Internal Market Bill could ‘destabilise’ devolution, peers warn

A House of Lords committee has said the UK Government’s Internal Market Bill could “destabilise” devolution.

In a report published on Friday by the House of Lords Select Committee on the constitution, peers said ministers should listen to the concerns of the devolved administrations over the Bill and amend it accordingly – or scrap the relevant powers entirely.

The three devolved administrations of the UK have raised concerns over the Bill, with the Scottish Government describing the legislation as a “power grab”.

The law would mean goods or services sold in one part of the UK would have to be allowed to be sold in another, effectively limiting standards across the country to the lowest of the four nations.

Members of the committee said the provisions should be removed or be subject to consultation before being used.

The report said: “The Bill adopts an unnecessarily heavy-handed approach to reconciling the demands of free trade within the UK and the need to respect the role and responsibilities of devolved institutions.

“It provides the UK Government with powers that could allow it to alter the competences of the devolved administrations in significant ways.

“As such, it risks destabilising this integral part of the UK’s constitutional arrangements at a time when it has never been more important for central and devolved governments to work together effectively.

“These powers should be removed or subject to clearer duties of consultation and joint decision-making.”

The Scottish Parliament voted to reject a legislative consent motion on the Bill earlier this month by 90 votes to 28.

Legislative consent motions are a political convention rather than legally binding, and are used to indicate that a devolved legislature is content for the UK Parliament to pass a law on a devolved matter.

The committee also took aim at relations between central and devolved government, saying better joint ministerial committee processes would improve the relationship.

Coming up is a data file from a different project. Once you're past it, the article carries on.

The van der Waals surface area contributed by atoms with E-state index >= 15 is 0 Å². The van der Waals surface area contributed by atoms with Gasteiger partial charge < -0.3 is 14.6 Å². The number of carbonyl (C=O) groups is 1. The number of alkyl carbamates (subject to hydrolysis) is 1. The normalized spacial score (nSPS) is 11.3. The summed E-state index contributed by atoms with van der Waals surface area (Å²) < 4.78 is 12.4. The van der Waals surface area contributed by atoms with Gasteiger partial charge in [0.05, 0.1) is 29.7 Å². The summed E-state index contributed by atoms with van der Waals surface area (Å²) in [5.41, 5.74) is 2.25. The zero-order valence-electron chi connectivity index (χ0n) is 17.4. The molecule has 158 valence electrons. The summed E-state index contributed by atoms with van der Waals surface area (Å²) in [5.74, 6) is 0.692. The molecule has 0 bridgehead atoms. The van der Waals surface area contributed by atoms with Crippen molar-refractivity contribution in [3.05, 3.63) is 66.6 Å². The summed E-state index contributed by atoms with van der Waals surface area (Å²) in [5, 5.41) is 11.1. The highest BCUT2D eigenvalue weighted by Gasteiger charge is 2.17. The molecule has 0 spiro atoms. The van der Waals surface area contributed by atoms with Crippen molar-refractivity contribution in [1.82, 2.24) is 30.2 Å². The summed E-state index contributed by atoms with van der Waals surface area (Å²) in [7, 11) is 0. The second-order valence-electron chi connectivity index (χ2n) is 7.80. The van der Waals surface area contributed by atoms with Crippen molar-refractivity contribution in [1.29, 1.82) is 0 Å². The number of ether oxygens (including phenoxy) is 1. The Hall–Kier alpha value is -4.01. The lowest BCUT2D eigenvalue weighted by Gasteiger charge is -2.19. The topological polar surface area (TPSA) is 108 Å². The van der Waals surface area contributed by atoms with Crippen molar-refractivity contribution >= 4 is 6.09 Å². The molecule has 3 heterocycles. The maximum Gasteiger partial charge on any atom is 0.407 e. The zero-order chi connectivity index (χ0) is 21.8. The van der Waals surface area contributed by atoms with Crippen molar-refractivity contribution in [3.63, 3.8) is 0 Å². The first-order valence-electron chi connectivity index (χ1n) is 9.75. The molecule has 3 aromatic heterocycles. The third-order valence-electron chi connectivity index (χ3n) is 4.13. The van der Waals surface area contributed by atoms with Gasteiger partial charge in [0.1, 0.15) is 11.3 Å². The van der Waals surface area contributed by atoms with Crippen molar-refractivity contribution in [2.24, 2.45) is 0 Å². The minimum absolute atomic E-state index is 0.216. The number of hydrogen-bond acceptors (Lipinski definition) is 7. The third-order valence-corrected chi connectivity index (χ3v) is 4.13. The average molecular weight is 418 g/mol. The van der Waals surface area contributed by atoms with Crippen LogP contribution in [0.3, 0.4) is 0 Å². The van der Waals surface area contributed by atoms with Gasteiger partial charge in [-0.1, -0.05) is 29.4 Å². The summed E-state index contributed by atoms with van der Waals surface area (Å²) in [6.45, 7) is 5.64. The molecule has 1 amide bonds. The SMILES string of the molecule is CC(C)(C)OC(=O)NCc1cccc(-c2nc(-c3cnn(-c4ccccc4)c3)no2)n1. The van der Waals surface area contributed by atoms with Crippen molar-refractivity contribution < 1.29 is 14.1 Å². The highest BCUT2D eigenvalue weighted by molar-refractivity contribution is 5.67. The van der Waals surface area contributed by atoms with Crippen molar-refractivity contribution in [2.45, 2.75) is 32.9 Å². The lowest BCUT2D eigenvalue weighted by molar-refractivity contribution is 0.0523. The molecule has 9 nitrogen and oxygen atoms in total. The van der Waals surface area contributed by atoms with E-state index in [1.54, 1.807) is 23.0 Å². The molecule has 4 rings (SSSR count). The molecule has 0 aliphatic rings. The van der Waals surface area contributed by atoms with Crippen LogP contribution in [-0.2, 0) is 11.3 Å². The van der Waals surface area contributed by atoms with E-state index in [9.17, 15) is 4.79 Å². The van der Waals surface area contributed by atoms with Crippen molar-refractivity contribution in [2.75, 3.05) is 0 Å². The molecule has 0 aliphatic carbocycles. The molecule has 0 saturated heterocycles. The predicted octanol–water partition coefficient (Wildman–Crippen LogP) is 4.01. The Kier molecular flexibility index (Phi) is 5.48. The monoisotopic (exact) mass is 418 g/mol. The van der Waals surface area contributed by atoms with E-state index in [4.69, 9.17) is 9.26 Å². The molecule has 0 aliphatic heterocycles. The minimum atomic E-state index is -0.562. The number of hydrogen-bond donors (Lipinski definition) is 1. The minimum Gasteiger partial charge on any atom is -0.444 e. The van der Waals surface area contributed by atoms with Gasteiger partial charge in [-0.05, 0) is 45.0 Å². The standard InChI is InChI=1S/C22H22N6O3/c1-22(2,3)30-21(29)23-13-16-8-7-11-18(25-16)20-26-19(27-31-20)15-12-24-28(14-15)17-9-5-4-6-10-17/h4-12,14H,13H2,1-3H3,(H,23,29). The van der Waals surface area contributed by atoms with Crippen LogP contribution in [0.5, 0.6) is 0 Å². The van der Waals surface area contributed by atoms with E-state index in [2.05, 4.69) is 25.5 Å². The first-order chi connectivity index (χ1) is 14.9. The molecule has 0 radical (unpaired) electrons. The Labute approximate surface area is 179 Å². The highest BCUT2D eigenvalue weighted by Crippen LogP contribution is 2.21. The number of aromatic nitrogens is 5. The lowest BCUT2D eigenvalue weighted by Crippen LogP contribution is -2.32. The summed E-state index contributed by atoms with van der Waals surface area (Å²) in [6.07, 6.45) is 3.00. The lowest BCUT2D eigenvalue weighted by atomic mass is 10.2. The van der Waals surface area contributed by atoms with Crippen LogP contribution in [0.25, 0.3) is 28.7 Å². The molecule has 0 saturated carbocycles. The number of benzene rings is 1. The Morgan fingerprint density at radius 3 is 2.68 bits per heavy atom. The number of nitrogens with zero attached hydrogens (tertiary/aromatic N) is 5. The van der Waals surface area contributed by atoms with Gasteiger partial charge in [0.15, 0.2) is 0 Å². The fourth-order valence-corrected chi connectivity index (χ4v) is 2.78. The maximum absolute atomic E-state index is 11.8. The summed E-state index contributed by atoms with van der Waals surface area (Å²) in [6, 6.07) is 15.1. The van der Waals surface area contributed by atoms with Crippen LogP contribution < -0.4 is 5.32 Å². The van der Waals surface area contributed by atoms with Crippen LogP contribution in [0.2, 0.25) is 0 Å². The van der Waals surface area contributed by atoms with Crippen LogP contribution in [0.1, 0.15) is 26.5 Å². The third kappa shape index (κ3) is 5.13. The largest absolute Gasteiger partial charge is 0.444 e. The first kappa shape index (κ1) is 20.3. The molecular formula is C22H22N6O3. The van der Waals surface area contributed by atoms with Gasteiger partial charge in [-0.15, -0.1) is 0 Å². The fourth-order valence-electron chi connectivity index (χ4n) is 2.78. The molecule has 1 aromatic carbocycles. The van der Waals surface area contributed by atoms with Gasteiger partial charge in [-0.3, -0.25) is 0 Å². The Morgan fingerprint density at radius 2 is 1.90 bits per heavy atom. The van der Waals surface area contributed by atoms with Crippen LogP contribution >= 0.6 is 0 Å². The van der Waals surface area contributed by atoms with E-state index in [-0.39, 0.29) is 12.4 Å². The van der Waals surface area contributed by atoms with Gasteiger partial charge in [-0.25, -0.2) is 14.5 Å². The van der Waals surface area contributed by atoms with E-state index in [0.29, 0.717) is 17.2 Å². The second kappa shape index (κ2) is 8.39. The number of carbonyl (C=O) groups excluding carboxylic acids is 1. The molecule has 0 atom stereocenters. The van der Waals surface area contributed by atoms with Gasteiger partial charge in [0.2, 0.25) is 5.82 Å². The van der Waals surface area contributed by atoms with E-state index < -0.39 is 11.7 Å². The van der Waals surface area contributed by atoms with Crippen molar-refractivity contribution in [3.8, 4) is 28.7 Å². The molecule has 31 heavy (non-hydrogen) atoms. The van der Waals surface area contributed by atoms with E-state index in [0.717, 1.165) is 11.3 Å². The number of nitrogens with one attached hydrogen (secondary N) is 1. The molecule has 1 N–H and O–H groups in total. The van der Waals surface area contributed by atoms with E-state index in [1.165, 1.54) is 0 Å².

Jenny Gilruth
Jenny Gilruth

The Scottish Government’s Europe minister Jenny Gilruth said: “This report strongly supports the Scottish Government’s position that this legislation is an attempted power grab on devolution and is a damning indictment of the UK Government’s misguided and unnecessary Internal Market Bill.

“Indeed the House of Lords report dismantles the UK Government’s proposals.”

She added: “The Scottish Parliament has already explicitly and comprehensively withheld consent to the Bill, at which point the UK Government should have withdrawn it.

“This House of Lords report underlines why the Bill is unacceptable and why it should be dropped.

“It agrees with our view that the Bill allows the UK Government to alter the competences of the devolved government in significant ways.

“It is now beyond any doubt that this Bill undermines the devolution settlement and constrains the ability of the Scottish Parliament to make distinctive policy choices for Scotland.”

The Internal Market Bill also features legislation that will break international law, flouting the European Union (Withdrawal Agreement) Act 2020 and the Northern Ireland Protocol, which were agreed to facilitate the UK’s departure from the EU.

The report says: “We consider the proposed breaches of international law in the United Kingdom Internal Market Bill unprecedented.”

It also claims the Bill “casts doubt on the UK’s willingness to abide by its international commitments”.